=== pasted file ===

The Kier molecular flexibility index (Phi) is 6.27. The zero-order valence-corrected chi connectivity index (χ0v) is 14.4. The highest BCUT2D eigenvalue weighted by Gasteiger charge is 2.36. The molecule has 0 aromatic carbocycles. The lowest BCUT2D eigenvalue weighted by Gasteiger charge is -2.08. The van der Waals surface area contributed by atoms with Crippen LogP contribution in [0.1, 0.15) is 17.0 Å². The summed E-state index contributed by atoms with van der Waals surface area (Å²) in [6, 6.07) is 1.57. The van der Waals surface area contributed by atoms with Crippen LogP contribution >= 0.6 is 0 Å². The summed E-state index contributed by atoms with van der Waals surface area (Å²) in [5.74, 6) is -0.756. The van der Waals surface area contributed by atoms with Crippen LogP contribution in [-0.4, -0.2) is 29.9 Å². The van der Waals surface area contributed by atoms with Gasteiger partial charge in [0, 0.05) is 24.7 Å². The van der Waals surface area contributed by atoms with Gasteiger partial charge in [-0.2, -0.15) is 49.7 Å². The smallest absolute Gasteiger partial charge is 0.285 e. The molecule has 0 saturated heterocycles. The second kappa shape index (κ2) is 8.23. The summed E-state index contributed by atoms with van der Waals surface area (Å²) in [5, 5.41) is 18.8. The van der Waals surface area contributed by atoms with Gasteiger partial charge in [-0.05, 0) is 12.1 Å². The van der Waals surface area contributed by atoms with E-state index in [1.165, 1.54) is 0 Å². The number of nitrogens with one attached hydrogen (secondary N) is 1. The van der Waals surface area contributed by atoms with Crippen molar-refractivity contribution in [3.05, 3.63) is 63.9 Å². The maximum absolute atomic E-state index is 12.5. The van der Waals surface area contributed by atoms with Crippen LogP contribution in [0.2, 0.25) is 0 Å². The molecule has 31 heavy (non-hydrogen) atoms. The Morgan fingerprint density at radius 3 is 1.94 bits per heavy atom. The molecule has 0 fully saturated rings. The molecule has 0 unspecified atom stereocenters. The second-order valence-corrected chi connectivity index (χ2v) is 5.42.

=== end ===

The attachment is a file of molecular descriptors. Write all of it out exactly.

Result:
The Kier molecular flexibility index (Phi) is 6.27. The zero-order valence-corrected chi connectivity index (χ0v) is 14.4. The highest BCUT2D eigenvalue weighted by Gasteiger charge is 2.36. The molecule has 0 aromatic carbocycles. The lowest BCUT2D eigenvalue weighted by Gasteiger charge is -2.08. The van der Waals surface area contributed by atoms with Crippen LogP contribution in [0.1, 0.15) is 17.0 Å². The summed E-state index contributed by atoms with van der Waals surface area (Å²) in [6, 6.07) is 1.57. The van der Waals surface area contributed by atoms with Crippen LogP contribution >= 0.6 is 0 Å². The summed E-state index contributed by atoms with van der Waals surface area (Å²) in [5.74, 6) is -0.756. The van der Waals surface area contributed by atoms with Crippen LogP contribution in [-0.4, -0.2) is 29.9 Å². The van der Waals surface area contributed by atoms with Gasteiger partial charge in [0, 0.05) is 24.7 Å². The van der Waals surface area contributed by atoms with Gasteiger partial charge in [-0.2, -0.15) is 49.7 Å². The smallest absolute Gasteiger partial charge is 0.285 e. The molecule has 0 saturated heterocycles. The second kappa shape index (κ2) is 8.23. The summed E-state index contributed by atoms with van der Waals surface area (Å²) in [5, 5.41) is 18.8. The van der Waals surface area contributed by atoms with Gasteiger partial charge in [-0.05, 0) is 12.1 Å². The van der Waals surface area contributed by atoms with E-state index in [1.165, 1.54) is 0 Å². The number of nitrogens with one attached hydrogen (secondary N) is 1. The van der Waals surface area contributed by atoms with Crippen molar-refractivity contribution in [3.05, 3.63) is 63.9 Å². The maximum absolute atomic E-state index is 12.5. The van der Waals surface area contributed by atoms with Crippen LogP contribution in [0.2, 0.25) is 0 Å². The molecule has 31 heavy (non-hydrogen) atoms. The Morgan fingerprint density at radius 3 is 1.94 bits per heavy atom. The molecule has 0 fully saturated rings. The molecule has 0 unspecified atom stereocenters. The second-order valence-corrected chi connectivity index (χ2v) is 5.42.